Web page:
Many people purchase a fire extinguisher and place it in their home to be prepared in the event of a fire. However, with so many different types of fires that could ignite within a home, and with several different types of fire extinguishers available, you should understand what types of fire the different extinguishers will put out.
Types of Fire Extinguishers
Fire extinguishers are divided into four categories with each one servicing a specific type of fire. These are Class A for paper, cardboard, wood and some plastic; Class B for flammable or combustible liquids such as gasoline, kerosene, oil and grease; Class C for electrical fires including appliances, wiring, sockets or breakers; and Class D for chemical fires. Each of the cylinders bears a numeric rating signifying the amount of fire it can put out. Each one is also labeled with the letter or letters, from A to D, indicating which type or types of fire it can put out.
The CO2 Extinguisher
Carbon dioxide extinguishers, aka CO2 extinguishers, are filled with carbon dioxide and are highly pressurized. This is a non-flammable gas that renders them ideal for putting out class B and class C fires. The cylinders come in many different sizes to accommodate the different scenarios for storage space and potential usage.
Common Household Extinguishers
There are two common household extinguishers. The APW extinguishers are air-pressurized water extinguishers to be used for class A fires only. They are ideal to keep near a fireplace, but should NEVER be used on kitchen stove fires or electrical fires because they will spread the fire. Dry chemical extinguishers are filled with foam or powder and pressurized with nitrogen. They are suitable for class A, B and C fires, and are labeled with the letters accordingly.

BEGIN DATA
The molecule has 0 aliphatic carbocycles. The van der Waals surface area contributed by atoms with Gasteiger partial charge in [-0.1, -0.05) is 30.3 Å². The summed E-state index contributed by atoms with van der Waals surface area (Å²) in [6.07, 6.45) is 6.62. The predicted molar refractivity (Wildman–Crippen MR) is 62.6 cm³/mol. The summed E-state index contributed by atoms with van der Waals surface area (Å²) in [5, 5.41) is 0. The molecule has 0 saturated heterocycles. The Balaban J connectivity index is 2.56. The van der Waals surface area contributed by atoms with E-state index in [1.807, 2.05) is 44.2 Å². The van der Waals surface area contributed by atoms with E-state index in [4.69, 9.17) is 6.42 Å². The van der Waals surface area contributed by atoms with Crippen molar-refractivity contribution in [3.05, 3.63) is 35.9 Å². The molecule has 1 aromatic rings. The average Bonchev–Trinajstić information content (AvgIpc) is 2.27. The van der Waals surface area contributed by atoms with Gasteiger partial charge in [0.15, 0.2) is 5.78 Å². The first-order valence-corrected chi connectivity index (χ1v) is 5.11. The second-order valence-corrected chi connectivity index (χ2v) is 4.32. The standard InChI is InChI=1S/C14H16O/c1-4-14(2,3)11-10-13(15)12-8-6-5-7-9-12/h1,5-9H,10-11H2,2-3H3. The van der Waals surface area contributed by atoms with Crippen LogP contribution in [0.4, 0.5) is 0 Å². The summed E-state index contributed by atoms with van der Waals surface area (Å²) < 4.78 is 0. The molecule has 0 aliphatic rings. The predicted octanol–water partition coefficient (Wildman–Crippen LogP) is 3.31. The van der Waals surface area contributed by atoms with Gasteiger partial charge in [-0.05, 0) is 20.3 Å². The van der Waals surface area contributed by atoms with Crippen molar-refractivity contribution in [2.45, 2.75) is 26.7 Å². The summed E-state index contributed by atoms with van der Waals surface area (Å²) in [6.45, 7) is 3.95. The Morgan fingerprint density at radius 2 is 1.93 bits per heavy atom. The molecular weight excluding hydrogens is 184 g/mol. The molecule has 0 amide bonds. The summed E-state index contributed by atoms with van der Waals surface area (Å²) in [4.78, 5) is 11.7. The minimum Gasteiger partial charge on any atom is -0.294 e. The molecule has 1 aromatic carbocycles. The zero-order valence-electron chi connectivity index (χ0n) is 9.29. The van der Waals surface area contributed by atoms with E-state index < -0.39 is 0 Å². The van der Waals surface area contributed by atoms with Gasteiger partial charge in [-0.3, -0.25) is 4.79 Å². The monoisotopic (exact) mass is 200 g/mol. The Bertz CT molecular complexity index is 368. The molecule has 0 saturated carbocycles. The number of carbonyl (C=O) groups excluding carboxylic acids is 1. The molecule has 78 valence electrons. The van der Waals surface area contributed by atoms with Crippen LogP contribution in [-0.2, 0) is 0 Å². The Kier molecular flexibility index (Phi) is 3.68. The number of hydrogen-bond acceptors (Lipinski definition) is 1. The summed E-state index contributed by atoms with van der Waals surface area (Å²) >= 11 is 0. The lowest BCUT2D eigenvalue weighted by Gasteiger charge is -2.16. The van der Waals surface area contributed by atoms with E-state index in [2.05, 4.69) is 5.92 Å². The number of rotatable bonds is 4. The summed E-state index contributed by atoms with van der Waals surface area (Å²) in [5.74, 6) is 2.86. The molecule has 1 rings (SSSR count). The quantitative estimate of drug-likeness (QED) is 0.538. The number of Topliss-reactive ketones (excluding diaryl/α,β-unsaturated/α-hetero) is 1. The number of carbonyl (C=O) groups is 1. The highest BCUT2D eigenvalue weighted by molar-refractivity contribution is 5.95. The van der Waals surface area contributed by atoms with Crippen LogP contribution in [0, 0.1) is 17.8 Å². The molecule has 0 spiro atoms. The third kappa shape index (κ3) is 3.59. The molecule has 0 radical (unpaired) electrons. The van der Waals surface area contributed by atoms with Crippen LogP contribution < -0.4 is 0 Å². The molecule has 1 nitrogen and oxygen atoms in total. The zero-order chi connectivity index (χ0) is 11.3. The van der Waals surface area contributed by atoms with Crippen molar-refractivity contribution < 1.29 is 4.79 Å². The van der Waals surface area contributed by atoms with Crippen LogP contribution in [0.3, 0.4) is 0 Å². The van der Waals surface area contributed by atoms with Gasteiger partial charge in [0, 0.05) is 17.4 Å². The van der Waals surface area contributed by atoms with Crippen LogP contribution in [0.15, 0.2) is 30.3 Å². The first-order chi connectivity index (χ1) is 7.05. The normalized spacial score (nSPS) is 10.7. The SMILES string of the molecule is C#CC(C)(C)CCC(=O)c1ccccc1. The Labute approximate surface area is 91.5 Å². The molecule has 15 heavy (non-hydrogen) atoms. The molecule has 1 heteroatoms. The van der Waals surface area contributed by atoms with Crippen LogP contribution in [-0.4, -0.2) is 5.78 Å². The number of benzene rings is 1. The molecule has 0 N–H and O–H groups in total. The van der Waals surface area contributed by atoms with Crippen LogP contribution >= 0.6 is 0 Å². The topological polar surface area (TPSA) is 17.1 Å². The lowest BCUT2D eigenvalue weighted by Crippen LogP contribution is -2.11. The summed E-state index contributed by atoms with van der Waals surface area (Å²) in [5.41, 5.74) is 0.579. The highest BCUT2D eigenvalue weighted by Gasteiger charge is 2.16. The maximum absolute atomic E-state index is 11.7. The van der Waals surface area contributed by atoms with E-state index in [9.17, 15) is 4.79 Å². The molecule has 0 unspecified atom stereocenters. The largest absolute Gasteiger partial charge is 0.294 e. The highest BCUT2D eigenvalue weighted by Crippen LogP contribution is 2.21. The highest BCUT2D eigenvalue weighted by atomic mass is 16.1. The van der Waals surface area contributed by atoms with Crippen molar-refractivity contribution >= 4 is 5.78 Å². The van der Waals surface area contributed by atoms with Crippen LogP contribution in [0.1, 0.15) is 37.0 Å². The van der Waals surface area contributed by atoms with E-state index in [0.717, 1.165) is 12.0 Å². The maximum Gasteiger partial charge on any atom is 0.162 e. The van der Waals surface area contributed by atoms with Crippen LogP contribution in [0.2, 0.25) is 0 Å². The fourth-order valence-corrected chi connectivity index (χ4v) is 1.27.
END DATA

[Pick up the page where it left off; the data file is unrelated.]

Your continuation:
Advantages of CO2 Extinguishers
The CO2 extinguisher can be used in many of the same types of fires as the dry chemical extinguishers. However, the chemical extinguishers can leave a sticky residue that can be damaging to some surfaces while the CO2 extinguisher doesn’t leave any residue behind, making it a better choice for electrical fires on appliances, TVs or computers.
Disadvantages of CO2 Extinguishers
The CO2 extinguishers do not leave any kind of non-flammable residue on the surface or material that they’re used on. This means that even though the initial flames are put out, they could ignite again because there is nothing to prevent them from doing so. According to Fire Extinguisher 101, "They don't work very well on class A fires because they may not be able to displace enough oxygen to put the fire out, causing it to re-ignite."
It is crucial that the appropriate extinguisher is used on a particular fire. CO2 extinguishers will cause chemical fires to ignite and spread quickly, making the fire even more dangerous. There are many brands and choices of fire extinguishers, and residences should be equipped with all the kinds necessary to fight the ignition of every type of residential fire.